Thu, Aug. 22

Jerry Doerksen -- a fireman's fireman -- calls it a career

Friends, colleagues and family gathered to celebrate Jerry Doerksen’s 40 years of fire service in the Verde Valley Friday. VVNJ/Vyto Starinskas

Friends, colleagues and family gathered to celebrate Jerry Doerksen’s 40 years of fire service in the Verde Valley Friday. VVNJ/Vyto Starinskas

VERDE VILLAGE -- Jerry Doerksen has had one of those careers that made a difference for fire service and safety in the Verde Valley. He kept working at it, getting better and achieving more responsible roles and has now retired as Assistant Chief of the Verde Valley Fire District.

Friday, friends and co-workers held a retirement party for Doerksen to celebrate his friendship and leadership.

"I never thought I would have done something else. I would have done things differently, or better, and I learned a lot of stuff through that. I made mistakes. But, I always loved helping people. I loved the fire engines, working together with the camaraderie of the fire family," said Doerksen.

"We were not always successful, but we keep working at making our families and our lives better. It is a deep family to be part of and I was always proud of that fact that I was with the fire service."

Doerksen was working in construction when he was younger. He was helping out at a barbecue when he was first called to help out firefighters who were shor-handed. He has a picture taken with Camp Verde Fire in 1975. That means he has 40 years of fire service under his belt.

Doerksen worked for more than 8 years as a volunteer in Camp Verde, until he was hired full time by the Cottonwood Fire Department, where he started as an Engineer and Intermediate EMT. Then he began working up the career ladder. He became a Shift Captain when the positions were first created with Cottonwood Fire in 1984 and got his paramedic certification in 1988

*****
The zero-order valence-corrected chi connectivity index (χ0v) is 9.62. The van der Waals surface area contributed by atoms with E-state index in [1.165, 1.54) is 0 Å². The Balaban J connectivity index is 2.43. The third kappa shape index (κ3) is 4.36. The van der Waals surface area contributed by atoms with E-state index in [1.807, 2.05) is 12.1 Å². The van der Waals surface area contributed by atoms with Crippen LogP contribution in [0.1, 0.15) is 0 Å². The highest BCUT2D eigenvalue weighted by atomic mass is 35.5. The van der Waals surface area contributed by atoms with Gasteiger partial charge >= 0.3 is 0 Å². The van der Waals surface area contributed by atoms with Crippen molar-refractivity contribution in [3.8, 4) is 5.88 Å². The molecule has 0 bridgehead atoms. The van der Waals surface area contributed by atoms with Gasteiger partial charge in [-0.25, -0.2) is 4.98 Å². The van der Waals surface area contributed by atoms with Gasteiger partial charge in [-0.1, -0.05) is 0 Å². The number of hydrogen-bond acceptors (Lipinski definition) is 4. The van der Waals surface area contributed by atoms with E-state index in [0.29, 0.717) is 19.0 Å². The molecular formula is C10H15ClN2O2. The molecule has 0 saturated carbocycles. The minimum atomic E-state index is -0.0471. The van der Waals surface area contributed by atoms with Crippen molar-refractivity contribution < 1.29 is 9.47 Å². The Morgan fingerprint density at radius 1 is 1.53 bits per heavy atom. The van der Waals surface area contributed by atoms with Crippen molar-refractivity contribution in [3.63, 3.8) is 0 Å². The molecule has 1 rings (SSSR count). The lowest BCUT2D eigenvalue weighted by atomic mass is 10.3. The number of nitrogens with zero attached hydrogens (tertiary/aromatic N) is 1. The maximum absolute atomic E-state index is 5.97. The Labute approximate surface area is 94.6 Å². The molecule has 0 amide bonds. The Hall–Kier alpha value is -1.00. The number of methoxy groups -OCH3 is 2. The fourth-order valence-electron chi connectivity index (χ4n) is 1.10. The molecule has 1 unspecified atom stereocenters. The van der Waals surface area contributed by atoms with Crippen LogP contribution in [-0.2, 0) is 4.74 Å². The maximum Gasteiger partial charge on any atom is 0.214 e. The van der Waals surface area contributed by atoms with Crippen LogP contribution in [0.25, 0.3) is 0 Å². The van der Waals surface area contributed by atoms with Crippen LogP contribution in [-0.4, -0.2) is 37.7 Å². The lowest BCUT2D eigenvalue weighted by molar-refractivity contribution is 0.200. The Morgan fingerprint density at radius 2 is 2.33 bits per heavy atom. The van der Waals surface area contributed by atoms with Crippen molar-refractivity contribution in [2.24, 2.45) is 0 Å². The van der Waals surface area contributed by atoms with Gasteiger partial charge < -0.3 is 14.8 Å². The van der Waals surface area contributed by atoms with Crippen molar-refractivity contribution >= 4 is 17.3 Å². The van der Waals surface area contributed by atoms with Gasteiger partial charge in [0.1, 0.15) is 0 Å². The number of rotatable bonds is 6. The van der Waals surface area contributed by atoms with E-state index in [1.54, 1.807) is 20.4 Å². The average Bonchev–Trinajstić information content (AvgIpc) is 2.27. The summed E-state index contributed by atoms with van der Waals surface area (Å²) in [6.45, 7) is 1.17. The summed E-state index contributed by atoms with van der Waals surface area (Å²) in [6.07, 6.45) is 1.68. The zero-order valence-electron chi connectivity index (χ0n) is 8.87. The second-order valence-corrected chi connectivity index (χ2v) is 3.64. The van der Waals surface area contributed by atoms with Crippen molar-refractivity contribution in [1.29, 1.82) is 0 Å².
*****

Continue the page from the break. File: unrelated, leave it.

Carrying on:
Doerksen worked two years as Fire Marshal and also managed Verde Valley Ambulance Company for five years.

After 20 years working with the Cottonwood Fire Department, in 2005 he followed former Cottonwood Chief Don Eberle to become Assistant Chief with Verde Valley Fire District when Doug Longfellow retired.

Jerry had graduated from the Executive Fire Program at the National Fire Academy.

When Doerksen talks about the things he loved most about his career, he talks about training students. He had been a fire training officer with the fire company, but he also began teaching classes at Yavapai College, as an EMT instructor, teaching Fire Science 1 and 2, Engineering classes and more.

He was a training officer for a while at Cottonwood Fire, but also EMT instructor at Yavapai College and then Fire Science and the first Firefighter One and Two and Engineering classes. He was also on the training committee of the Chiefs Association.

He says, "Guys glow about what they learned and how things work together. And it's gratifying when you see them apply the training and see the efficiency on the job, or feel the frustration when they know they did not achieve that efficiency."

Doerksen was in the lead in the movement toward shared services and consolidation.

"It just makes sense to consolidate as much as possible. It is so much more efficient, so much safer and the taxpayer dollars would be so much better spent if the Verde Valley was one fire agency. Our purchasing power would be better, our training would all be the same. We would respond the same. We do a lot of that now, but not completely to that level. That is a big positive that I see from consolidating whatever we can."

Doerksen and Former Prescott Fire Chief Darrell Willis started the Yavapai County Mutual Aid in 1994.

"We evaluated and then made a list of all the apparatus and manpower across Yavapai County. We began the program in the Verde Valley, then Prescott adopted it and now it is being considered across the state, because it is so efficient and leaves your area covered so much better."

"We have kept that updated and made sure all our hoses and equipment fit together and then we would do swaps and take an engine from Verde Valley Fire to Prescott and we would bring one from Prescott to the Verde Valley to respond to calls so see what doesn't work together. Then we would say, 'we need to fix this or that.'"

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